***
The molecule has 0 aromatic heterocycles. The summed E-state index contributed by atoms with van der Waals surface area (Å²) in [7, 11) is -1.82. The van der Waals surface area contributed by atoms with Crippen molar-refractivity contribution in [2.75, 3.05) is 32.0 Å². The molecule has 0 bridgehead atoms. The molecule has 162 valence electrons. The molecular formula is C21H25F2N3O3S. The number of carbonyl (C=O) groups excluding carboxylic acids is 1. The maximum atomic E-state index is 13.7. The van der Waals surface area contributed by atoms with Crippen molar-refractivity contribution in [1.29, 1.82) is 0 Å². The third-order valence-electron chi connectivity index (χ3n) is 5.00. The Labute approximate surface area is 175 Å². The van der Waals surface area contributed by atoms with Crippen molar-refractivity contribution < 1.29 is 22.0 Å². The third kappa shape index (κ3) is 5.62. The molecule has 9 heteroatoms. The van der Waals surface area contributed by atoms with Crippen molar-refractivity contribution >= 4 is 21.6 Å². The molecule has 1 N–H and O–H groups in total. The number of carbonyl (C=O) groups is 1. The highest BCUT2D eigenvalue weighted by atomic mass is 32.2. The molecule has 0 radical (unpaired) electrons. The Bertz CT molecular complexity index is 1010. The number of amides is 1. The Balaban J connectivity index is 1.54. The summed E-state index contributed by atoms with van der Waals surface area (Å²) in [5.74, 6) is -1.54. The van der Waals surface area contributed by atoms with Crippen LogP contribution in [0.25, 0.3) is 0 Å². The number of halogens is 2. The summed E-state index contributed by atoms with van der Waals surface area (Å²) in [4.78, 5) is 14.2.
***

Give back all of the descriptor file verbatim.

The molecule has 0 aromatic heterocycles. The summed E-state index contributed by atoms with van der Waals surface area (Å²) in [7, 11) is -1.82. The van der Waals surface area contributed by atoms with Crippen molar-refractivity contribution in [2.75, 3.05) is 32.0 Å². The molecule has 0 bridgehead atoms. The molecule has 162 valence electrons. The molecular formula is C21H25F2N3O3S. The number of carbonyl (C=O) groups excluding carboxylic acids is 1. The maximum atomic E-state index is 13.7. The van der Waals surface area contributed by atoms with Crippen molar-refractivity contribution in [1.29, 1.82) is 0 Å². The third-order valence-electron chi connectivity index (χ3n) is 5.00. The Labute approximate surface area is 175 Å². The van der Waals surface area contributed by atoms with Crippen molar-refractivity contribution < 1.29 is 22.0 Å². The third kappa shape index (κ3) is 5.62. The molecule has 9 heteroatoms. The van der Waals surface area contributed by atoms with Crippen molar-refractivity contribution >= 4 is 21.6 Å². The molecule has 1 N–H and O–H groups in total. The number of carbonyl (C=O) groups is 1. The highest BCUT2D eigenvalue weighted by atomic mass is 32.2. The molecule has 0 radical (unpaired) electrons. The Bertz CT molecular complexity index is 1010. The number of amides is 1. The Balaban J connectivity index is 1.54. The summed E-state index contributed by atoms with van der Waals surface area (Å²) in [5.74, 6) is -1.54. The van der Waals surface area contributed by atoms with Crippen LogP contribution in [0.25, 0.3) is 0 Å². The number of halogens is 2. The summed E-state index contributed by atoms with van der Waals surface area (Å²) in [4.78, 5) is 14.2.